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Power Without Purpose

Published: January 16, 2014 (Issue # 1793)


For more than two decades, August has been the cruelest month for Russian leaders. The August 1991 coup led to the departure of President Mikhail Gorbachev and the end of the Soviet Union. The August 1998 debt default and ruble collapse laid waste to President Boris Yeltsin's free-market reforms and resulted in the sacking of his prime minister, Sergei Kiriyenko.

The following August, a sick and feeble Yeltsin announced that Vladimir Putin, the fourth prime minister in a year, would soon take over as president. Four years later, in August 2003, a Kremlin-inspired tax raid against Russia's leading oligarch, Mikhail Khodorkovsky, followed by the confiscation of his oil company, Yukos, demonstrated what Putin meant by the "dictatorship of law."

This late-summer curse now precedes a "December of misery" — at least for democracy activists. In December 2011, mass protests against Putin's election-fixing and upcoming third presidential term simply fizzled out. Likewise, December 2013 was full of omens.

The month began with international calls to boycott February's Winter Olympics in Sochi in protest against a Kremlin-sanctioned law banning "gay propaganda." This was followed by political turmoil in neighboring Ukraine, where protesters tried, and once again failed, to topple their anti-democratic leaders. The year ended with two suicide bombings in Volgograd, which claimed dozens of lives. In attacking Volgograd, formerly Stalingrad, the symbol of Soviet wartime perseverance, the terrorists — most likely Islamic fundamentalists — could hardly have picked a more emblematic Russian city.

Moreover, in December, Putin made high-­profile use of that most imperial of prerogatives, the presidential pardon, to bestow freedom on, among others, Khodorkovsky, who had spent a decade behind bars, and two members of the protest punk band Pussy Riot. These apparent acts of mercy were presented as the wise acts of a benevolent modern czar ruling in the name of traditional values and repulsed by Western decadence. Never mind that it was Western governments that had pressed most persistently for their release.

Indeed, Putin's real motivation for the pardons had nothing to do with any traditional concept of law and order, much less with a move toward democracy. Rather, by freeing his opponents, he sought to appease foreign critics before the upcoming Olympics. And to some degree, he has succeeded. Despite the transparent self-interest underlying the pardons, his critics are starting to speak of a Putin "thaw."

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ALL ABOUT TOWN

Thursday, Sept. 18


Get your nerd on at Boomfest, St. Petersburg’s answer to the United States’ popular ComicCon. Starting today, this international festival of comics will take over venues throughout the city center and includes exhibitions of comics and illustrations, film screenings, competitions and the chance to meet the genre’s authors, artists and experts.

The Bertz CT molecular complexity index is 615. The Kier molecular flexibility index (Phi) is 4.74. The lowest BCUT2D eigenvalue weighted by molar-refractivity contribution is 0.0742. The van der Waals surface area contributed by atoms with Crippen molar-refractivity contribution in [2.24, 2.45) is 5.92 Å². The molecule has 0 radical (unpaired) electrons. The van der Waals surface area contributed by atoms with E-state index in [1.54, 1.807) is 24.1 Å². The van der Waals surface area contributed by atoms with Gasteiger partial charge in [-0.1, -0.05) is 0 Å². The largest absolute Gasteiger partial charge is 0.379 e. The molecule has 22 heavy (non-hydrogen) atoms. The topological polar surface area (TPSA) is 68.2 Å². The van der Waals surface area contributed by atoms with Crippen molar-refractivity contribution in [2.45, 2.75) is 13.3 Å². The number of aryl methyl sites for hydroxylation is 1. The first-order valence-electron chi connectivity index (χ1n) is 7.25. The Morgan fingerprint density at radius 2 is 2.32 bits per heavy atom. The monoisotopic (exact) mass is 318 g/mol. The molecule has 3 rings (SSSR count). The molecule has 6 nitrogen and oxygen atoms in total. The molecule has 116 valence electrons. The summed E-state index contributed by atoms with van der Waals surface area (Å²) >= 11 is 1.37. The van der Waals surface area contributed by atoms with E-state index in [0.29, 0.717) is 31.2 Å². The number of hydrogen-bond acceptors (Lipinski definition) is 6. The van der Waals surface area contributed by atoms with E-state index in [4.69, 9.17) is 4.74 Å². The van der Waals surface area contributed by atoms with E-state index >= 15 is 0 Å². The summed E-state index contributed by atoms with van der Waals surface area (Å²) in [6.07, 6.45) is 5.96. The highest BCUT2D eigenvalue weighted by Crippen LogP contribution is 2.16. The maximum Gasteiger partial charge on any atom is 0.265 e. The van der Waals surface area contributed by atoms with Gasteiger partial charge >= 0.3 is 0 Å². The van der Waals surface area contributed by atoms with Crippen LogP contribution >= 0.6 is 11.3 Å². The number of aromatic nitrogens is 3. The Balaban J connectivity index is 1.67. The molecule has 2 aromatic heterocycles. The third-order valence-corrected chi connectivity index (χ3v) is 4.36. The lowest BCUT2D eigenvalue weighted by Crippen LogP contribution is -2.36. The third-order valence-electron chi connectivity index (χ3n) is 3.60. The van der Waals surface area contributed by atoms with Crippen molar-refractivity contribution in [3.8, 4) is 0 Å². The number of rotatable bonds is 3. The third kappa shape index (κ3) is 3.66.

Friday, Sept. 19


SPIBA’s newest addition to their Cultural Discoveries events is “Handmade in Germany,” an exhibition featuring unique handmade objects of a significantly higher quality than mass-produced items. The work of over 100 German manufacturers will be displayed during the event, which opens today in the Lutheran Church of Saint Peter and Paul on Nevsky Prospekt and runs through Sept. 28.



Saturday, Sept. 20


Starting on Sept. 18 and ending tomorrow is the Extreme Fantasy Wakeboarding Festival in Sunpark by Sredny Suzdalskoye lake in the Ozerki region of the city.


Those after something more laid back can instead head to Jazz and Wine night at TerraVino with legendary jazz guitarist Ildar Kazahanov. 12/14 Admiralteyskaya Emb.



Sunday, Sept. 21


Learn more about African culture and get some exercise during today’s “Djembe and Vuvuzela,” a bike ride starting in Palace Square that includes several stops where riders can listen to the music of Africa or watch short films about the continent. The riders plan to set off at 4 p.m. and all you need to join is a set of wheels.



Monday, Sept. 22


Do you love puppetry? If so, then be sure to go to BTK-Fest, a five-day festival that starts on Sept. 19 celebrating the art. Contemporaries from France, Belgium, the U.K. and other countries will join Russian artists to put on theatrical performances involving a variety of themes, materials and eras. Workshops and meetings are also scheduled for a chance to discuss the artistic medium in further depth.



Tuesday, Sept. 23


Marina Suhih, Director of the External Communications Department at Rostelecom North-West, and Yana Donskaya, HR Director for Northern Capital Gateway are just some of the confirmed participants of today’s round table discussion on “Interaction with Trade Unions” being hosted by SPIBA. Confirm your attendance with SPIBA by Sept. 22.


Kino Expo 2014, an international film industry convention, will be at LenExpo from today until Sept. 26. The third largest exhibition of film equipment in the world, the expo focuses on not only Russia but former Soviet republics as well.



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